GISS spins hip hop into Robin Hood

ArtSpring show runs Jan. 8 and 9

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Any tale about the widening gulf between rich and poor and the uprising of a disenfranchised group against a corrupt power structure has a certain timeless appeal.

The formula could be expressed as forest bandits robbing members of the ruling class and redistributing their wealth to those in need during 12th century England, or it could be youth using their gift for rhymes and beats to rise above ghettoization in 1970s urban America. It could even be a classic kung fu movie fable. 

Gulf Islands Secondary School’s senior acting class has brought elements from all three scenarios to their unique retelling of Robin Hood, which busts onto the ArtSpring stage for two shows beginning tonight, Wednesday, Jan. 8. The bandits’ lair is not in the forest but on a rooftop base on the corner of Sherwood Park and Nottingham streets. With vivid costuming, original rap songs and choreography, this update of a classic promises to offer spectacular entertainment with a message.

The specific interests of this year’s senior acting class helped decide which play they would produce and which themes they would incorporate in their interpretation.

“I think this group in particular had a desire to do something fun and fantastic,” said Kahlila Ball, who plays the title character. “We read through a few different shows and when we settled on this it was a very unanimous ‘Yes, we want to do this.’”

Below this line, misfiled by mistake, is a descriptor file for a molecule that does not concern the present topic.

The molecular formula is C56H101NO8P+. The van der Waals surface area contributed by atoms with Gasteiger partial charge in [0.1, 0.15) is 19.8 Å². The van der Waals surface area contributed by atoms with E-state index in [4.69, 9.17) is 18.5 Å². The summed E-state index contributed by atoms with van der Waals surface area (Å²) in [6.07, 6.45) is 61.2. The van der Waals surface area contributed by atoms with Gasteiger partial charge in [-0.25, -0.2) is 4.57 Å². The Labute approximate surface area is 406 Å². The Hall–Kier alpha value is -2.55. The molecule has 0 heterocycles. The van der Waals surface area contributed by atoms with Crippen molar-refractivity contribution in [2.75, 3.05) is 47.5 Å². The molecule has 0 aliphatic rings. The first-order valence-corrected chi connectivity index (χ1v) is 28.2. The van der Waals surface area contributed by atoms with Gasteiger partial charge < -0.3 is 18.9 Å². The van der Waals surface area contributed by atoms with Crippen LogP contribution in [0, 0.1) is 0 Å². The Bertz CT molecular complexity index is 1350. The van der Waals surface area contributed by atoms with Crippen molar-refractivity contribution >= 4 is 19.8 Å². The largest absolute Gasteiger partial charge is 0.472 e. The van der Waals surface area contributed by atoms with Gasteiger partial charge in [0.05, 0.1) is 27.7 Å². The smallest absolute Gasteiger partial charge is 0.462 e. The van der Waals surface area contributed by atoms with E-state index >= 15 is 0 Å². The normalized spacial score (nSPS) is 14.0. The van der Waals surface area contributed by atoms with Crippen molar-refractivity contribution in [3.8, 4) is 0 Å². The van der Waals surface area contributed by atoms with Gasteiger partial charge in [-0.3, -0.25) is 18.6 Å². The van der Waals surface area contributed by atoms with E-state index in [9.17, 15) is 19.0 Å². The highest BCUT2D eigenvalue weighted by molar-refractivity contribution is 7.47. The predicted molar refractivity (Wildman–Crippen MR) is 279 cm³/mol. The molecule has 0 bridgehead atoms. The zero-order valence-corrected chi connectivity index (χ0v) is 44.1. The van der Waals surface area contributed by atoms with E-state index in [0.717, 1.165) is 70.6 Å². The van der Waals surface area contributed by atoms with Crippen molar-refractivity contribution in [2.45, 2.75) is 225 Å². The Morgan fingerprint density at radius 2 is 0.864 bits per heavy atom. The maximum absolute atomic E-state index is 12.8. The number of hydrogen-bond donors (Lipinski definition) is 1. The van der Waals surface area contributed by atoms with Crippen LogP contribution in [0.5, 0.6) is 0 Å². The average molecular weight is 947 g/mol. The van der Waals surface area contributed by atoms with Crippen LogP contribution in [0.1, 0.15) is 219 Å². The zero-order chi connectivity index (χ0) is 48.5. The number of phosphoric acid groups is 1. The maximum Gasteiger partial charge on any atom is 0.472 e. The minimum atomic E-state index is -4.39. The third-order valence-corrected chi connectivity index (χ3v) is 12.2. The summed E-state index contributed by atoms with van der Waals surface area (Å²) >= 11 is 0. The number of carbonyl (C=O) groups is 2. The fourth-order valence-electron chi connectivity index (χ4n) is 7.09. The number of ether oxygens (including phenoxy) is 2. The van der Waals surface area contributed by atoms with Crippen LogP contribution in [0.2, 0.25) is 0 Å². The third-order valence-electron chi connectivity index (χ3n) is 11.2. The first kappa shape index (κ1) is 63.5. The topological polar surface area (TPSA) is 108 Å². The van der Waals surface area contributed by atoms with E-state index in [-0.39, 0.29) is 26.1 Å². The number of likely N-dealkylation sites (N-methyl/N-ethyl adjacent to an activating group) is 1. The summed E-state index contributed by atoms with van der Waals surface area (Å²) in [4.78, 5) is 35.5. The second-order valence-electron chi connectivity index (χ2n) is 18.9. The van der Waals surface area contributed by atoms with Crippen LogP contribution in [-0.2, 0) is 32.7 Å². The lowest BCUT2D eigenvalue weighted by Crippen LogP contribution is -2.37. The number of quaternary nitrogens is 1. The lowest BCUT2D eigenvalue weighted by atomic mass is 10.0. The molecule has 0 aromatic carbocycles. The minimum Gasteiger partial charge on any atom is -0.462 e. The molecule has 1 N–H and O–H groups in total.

Tex Simon noted the class was discussing doing The Outsiders at one point, but also thought about source works like Brave New World and Fahrenheit 451.

“I think this incorporates both those things by having a political message behind it that we were looking for, and also having the same kind of style that we were looking for in The Outsiders,” he said. 

The connection between kung fu and hip hop includes artists like the Wu Tang Clan members, who were inspired and uplifted by movie legends. That mythology has been extended through projects like The Get Down, a Netflix series set in The Bronx of the 1970s during the clash between disco and hip hop. That series has provided inspiration to the GISS students along with martial arts movies like Kung Fu Hustle. 

The students feel there is a natural link between those worlds of stylized battles, as well as an analogue to a modern world run by corrupt billionaires. 

Essentially the play is about the importance of community and the way people can form strong units of chosen family, without having to be actually related to one another. These are themes the students find easy to express, since the members of the ensemble each have much to contribute to the whole.

Robin Hood opens at 7:30 each night, with tickets available through ArtSpring. The class will be accepting nonperishable food items and toiletry donations for families in need at the show. Partial proceeds will also go towards the purchase of Thrifty Foods Smile Cards.

For more on this story, see the Jan. 8, 2020 issue of the Gulf Islands Driftwood newspaper, or subscribe online.

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